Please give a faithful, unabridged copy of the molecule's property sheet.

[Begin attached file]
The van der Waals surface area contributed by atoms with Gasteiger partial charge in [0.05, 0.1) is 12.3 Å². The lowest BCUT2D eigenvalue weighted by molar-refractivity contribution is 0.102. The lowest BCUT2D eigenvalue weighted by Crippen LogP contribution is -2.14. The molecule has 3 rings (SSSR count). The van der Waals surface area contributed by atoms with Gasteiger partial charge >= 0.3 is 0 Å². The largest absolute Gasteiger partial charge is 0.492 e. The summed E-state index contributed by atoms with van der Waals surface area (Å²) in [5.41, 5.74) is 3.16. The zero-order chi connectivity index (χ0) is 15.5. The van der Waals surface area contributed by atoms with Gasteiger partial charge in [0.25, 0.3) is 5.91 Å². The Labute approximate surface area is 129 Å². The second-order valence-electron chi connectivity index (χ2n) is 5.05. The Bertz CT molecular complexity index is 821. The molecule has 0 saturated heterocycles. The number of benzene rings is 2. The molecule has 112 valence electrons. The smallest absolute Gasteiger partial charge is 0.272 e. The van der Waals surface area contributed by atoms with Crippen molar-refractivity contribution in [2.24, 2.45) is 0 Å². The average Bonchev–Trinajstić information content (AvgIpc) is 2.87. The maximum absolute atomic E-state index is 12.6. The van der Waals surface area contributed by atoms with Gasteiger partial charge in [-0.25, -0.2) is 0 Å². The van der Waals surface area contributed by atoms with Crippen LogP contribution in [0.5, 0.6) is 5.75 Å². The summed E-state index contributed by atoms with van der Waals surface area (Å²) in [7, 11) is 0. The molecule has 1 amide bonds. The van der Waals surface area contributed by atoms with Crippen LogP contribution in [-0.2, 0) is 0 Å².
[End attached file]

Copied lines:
The van der Waals surface area contributed by atoms with Gasteiger partial charge in [0.05, 0.1) is 12.3 Å². The lowest BCUT2D eigenvalue weighted by molar-refractivity contribution is 0.102. The lowest BCUT2D eigenvalue weighted by Crippen LogP contribution is -2.14. The molecule has 3 rings (SSSR count). The van der Waals surface area contributed by atoms with Gasteiger partial charge >= 0.3 is 0 Å². The largest absolute Gasteiger partial charge is 0.492 e. The summed E-state index contributed by atoms with van der Waals surface area (Å²) in [5.41, 5.74) is 3.16. The zero-order chi connectivity index (χ0) is 15.5. The van der Waals surface area contributed by atoms with Gasteiger partial charge in [0.25, 0.3) is 5.91 Å². The Labute approximate surface area is 129 Å². The second-order valence-electron chi connectivity index (χ2n) is 5.05. The Bertz CT molecular complexity index is 821. The molecule has 0 saturated heterocycles. The number of benzene rings is 2. The molecule has 112 valence electrons. The smallest absolute Gasteiger partial charge is 0.272 e. The van der Waals surface area contributed by atoms with Crippen molar-refractivity contribution in [2.24, 2.45) is 0 Å². The average Bonchev–Trinajstić information content (AvgIpc) is 2.87. The maximum absolute atomic E-state index is 12.6. The van der Waals surface area contributed by atoms with Gasteiger partial charge in [-0.25, -0.2) is 0 Å². The van der Waals surface area contributed by atoms with Crippen LogP contribution in [0.5, 0.6) is 5.75 Å². The summed E-state index contributed by atoms with van der Waals surface area (Å²) in [7, 11) is 0. The molecule has 1 amide bonds. The van der Waals surface area contributed by atoms with Crippen LogP contribution in [-0.2, 0) is 0 Å².